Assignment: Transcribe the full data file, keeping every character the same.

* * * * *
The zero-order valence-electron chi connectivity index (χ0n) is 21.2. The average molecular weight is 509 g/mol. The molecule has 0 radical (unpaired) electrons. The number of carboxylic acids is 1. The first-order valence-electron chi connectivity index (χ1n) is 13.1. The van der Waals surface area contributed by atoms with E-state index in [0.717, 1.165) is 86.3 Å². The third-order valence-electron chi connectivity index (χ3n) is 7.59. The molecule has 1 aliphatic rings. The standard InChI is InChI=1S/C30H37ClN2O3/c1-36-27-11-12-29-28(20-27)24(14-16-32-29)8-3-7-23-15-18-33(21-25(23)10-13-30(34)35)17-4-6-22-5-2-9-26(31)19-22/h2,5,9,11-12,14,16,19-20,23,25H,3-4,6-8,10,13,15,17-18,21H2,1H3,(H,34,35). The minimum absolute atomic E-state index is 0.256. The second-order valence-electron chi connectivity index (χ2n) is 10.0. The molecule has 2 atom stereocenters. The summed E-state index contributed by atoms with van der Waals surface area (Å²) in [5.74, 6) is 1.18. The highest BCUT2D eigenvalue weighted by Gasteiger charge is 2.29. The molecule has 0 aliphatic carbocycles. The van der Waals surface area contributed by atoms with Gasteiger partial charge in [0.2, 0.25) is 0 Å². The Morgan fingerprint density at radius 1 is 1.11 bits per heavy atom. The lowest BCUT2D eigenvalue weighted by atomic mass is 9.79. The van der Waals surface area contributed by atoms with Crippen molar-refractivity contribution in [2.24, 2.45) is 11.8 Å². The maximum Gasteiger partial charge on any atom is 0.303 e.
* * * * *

The zero-order valence-electron chi connectivity index (χ0n) is 21.2. The average molecular weight is 509 g/mol. The molecule has 0 radical (unpaired) electrons. The number of carboxylic acids is 1. The first-order valence-electron chi connectivity index (χ1n) is 13.1. The van der Waals surface area contributed by atoms with E-state index in [0.717, 1.165) is 86.3 Å². The third-order valence-electron chi connectivity index (χ3n) is 7.59. The molecule has 1 aliphatic rings. The standard InChI is InChI=1S/C30H37ClN2O3/c1-36-27-11-12-29-28(20-27)24(14-16-32-29)8-3-7-23-15-18-33(21-25(23)10-13-30(34)35)17-4-6-22-5-2-9-26(31)19-22/h2,5,9,11-12,14,16,19-20,23,25H,3-4,6-8,10,13,15,17-18,21H2,1H3,(H,34,35). The minimum absolute atomic E-state index is 0.256. The second-order valence-electron chi connectivity index (χ2n) is 10.0. The molecule has 2 atom stereocenters. The summed E-state index contributed by atoms with van der Waals surface area (Å²) in [5.74, 6) is 1.18. The highest BCUT2D eigenvalue weighted by Gasteiger charge is 2.29. The molecule has 0 aliphatic carbocycles. The van der Waals surface area contributed by atoms with Gasteiger partial charge in [0.2, 0.25) is 0 Å². The Morgan fingerprint density at radius 1 is 1.11 bits per heavy atom. The lowest BCUT2D eigenvalue weighted by atomic mass is 9.79. The van der Waals surface area contributed by atoms with Crippen molar-refractivity contribution in [2.24, 2.45) is 11.8 Å². The maximum Gasteiger partial charge on any atom is 0.303 e.